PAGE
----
Defense

May 10, 2012

DOD budget request reflects tough choices

by Karen Parrish
American Forces Press Service
DOD photograph by Glenn Fawcett
Defense Secretary Leon E. Panetta and Army Gen. Martin E. Dempsey, chairman of the Joint Chiefs of Staff, conduct a press conference in the Pentagon press briefing room, May 10, 2012.

Defense Secretary Leon E. Panetta and Army Gen. Martin E. Dempsey, chairman of the Joint Chiefs of Staff, conduct a press conference in the Pentagon press briefing room, May 10, 2012.

As Congress marks up the military budget, the nation’s defense leaders said today they stand ready to work with lawmakers to maintain the balance they built into their budget proposal.

Defense Secretary Leon E. Panetta and Army Gen. Martin E. Dempsey, chairman of the Joint Chiefs of Staff, spoke strongly on defense budget issues during a Pentagon press conference.

“We do not have to choose between national security and fiscal security, but that does not mean that we do not have to make tough choices,” the secretary said. “We do. And defense should not be exempt from doing its share to reduce the deficit.”

The House Armed Services Committee this week has debated aspects of the proposed defense budget, including base realignment and closure and possible missile defense sites.

Congress passed the Budget Control Act of 2011, Panetta noted, which requires a reduction of defense spending of $487 billion over the next 10 years.

To meet those cuts, department senior leaders worked with President Barack Obama to craft a strategy outlining defense priorities, the secretary said. They then built a spending plan that both supports that strategy and meets the Budget control Act’s spending caps, he added.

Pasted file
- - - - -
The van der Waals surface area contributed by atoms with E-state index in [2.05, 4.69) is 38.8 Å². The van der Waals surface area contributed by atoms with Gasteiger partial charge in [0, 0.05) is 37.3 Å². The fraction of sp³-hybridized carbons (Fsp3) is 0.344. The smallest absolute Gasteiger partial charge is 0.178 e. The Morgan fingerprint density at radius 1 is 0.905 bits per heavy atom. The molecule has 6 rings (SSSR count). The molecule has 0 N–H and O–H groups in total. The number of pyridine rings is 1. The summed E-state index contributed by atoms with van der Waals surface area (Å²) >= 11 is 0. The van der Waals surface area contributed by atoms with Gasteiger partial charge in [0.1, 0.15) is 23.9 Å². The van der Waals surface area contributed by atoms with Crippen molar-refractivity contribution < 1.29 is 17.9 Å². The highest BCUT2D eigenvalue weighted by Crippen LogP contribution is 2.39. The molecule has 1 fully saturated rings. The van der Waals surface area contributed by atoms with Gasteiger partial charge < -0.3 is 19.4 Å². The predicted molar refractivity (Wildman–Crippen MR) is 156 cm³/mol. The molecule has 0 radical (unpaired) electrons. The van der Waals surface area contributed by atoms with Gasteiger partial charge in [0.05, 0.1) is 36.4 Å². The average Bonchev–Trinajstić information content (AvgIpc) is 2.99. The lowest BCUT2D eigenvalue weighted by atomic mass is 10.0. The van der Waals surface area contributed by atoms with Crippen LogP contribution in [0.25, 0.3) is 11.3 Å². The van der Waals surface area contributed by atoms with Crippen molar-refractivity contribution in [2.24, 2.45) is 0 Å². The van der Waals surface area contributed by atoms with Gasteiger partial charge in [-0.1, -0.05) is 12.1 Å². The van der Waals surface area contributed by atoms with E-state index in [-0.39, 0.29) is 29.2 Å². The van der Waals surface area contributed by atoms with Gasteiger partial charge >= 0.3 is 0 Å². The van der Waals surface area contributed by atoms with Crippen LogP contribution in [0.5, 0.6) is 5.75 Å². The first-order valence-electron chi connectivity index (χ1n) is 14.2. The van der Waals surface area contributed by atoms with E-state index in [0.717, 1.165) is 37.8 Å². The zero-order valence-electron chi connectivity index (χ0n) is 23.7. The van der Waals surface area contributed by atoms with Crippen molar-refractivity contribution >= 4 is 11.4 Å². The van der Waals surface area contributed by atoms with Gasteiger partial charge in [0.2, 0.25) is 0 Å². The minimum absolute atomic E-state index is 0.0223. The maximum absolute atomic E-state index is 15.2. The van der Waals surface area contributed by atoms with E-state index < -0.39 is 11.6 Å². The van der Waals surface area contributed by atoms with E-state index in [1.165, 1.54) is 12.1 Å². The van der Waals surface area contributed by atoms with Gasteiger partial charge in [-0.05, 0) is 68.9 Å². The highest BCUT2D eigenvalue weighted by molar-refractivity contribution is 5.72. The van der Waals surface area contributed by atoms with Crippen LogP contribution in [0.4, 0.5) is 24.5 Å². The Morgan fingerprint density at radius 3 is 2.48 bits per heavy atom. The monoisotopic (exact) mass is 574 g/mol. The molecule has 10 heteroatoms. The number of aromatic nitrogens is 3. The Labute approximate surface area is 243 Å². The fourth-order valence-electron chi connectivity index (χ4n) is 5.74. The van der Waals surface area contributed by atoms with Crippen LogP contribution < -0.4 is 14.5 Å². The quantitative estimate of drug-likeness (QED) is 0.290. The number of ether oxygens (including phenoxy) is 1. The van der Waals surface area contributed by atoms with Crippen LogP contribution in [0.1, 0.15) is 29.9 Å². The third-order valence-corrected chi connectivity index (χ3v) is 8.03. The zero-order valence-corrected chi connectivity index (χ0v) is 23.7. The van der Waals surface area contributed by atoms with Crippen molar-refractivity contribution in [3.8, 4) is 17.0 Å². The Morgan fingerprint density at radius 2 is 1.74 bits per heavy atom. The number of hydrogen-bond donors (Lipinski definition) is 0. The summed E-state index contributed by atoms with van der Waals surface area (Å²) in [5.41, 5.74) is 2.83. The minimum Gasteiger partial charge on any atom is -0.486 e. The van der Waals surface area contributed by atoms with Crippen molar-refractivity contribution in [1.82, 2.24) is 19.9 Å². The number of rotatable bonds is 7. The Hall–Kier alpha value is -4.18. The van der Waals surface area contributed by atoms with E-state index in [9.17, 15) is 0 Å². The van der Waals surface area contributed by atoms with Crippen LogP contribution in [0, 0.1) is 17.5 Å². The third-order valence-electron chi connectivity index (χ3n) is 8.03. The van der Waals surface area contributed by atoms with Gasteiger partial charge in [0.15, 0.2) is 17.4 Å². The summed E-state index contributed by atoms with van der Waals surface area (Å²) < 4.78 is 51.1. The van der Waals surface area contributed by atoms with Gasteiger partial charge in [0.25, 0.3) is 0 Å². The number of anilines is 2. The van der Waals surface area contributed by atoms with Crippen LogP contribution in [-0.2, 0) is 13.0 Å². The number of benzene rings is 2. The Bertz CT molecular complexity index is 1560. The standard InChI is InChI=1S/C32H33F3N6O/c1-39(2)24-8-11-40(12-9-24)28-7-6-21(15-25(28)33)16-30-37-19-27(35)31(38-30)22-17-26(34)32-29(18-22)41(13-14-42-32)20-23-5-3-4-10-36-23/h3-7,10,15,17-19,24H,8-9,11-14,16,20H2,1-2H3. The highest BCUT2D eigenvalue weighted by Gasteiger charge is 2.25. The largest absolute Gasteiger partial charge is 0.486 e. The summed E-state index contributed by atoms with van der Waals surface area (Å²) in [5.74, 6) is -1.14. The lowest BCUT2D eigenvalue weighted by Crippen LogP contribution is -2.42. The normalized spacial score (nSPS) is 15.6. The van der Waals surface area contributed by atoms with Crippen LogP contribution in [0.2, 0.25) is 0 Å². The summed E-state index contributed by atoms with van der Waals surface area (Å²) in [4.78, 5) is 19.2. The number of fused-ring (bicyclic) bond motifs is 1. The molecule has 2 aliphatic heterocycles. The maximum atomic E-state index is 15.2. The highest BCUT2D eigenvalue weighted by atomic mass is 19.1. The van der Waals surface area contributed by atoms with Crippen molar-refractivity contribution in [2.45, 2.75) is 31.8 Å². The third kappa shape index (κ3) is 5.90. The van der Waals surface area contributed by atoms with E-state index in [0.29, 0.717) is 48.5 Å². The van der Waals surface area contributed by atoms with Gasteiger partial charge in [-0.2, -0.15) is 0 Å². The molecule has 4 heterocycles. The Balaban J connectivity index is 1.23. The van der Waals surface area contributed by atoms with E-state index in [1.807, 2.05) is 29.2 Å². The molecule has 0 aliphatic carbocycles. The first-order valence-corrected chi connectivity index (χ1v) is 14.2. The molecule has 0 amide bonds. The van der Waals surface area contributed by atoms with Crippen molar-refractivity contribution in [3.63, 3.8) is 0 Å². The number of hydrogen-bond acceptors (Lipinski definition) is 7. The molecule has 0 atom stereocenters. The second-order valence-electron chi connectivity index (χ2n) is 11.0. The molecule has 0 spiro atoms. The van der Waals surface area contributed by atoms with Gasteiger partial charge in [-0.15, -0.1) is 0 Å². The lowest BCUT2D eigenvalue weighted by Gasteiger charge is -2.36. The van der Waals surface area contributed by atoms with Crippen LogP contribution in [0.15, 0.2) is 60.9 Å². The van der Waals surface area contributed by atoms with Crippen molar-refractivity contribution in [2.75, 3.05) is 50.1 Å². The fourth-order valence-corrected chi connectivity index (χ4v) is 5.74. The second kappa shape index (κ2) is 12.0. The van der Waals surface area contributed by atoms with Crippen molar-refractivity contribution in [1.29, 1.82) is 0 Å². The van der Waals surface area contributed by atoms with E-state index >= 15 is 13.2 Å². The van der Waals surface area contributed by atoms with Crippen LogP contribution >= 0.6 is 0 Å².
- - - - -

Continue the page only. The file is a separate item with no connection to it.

“My concern is that if Congress now tries to reverse many of the tough decisions that we reached by adding several billion dollars to the president’s budget request, then they risk not only potential gridlock … [but] they could force the kind of trade-offs that could jeopardize our national defense,” Panetta said.

The secretary described some of those trade-offs. If DOD leaders can’t retire aging ships and aircraft, he said, they will have to realize savings in areas such as modernization investment.

If the department can’t reduce force structure after 2014, “Congress would be forcing us to reduce readiness. We would have to cut training [and] we’d have to cut equipment,” Panetta added.

And if Congress limits the Pentagon’s ability to put military health care costs on what the secretary called a sustainable track, lawmakers would limit defense options to invest in “new technologies that we believe are critical to the force we need for the future,” he said.

Dempsey said he appreciates the difficulties lawmakers must contend with in managing military spending as U.S. military involvement in Afghanistan continues, and complex security challenges lie ahead.

The chairman said he and Panetta, along with the service chiefs and combatant commanders, faced the same issues when they prepared their budget request.

DOD’s spending plan “is a responsible investment in our nation’s security,” Dempsey said.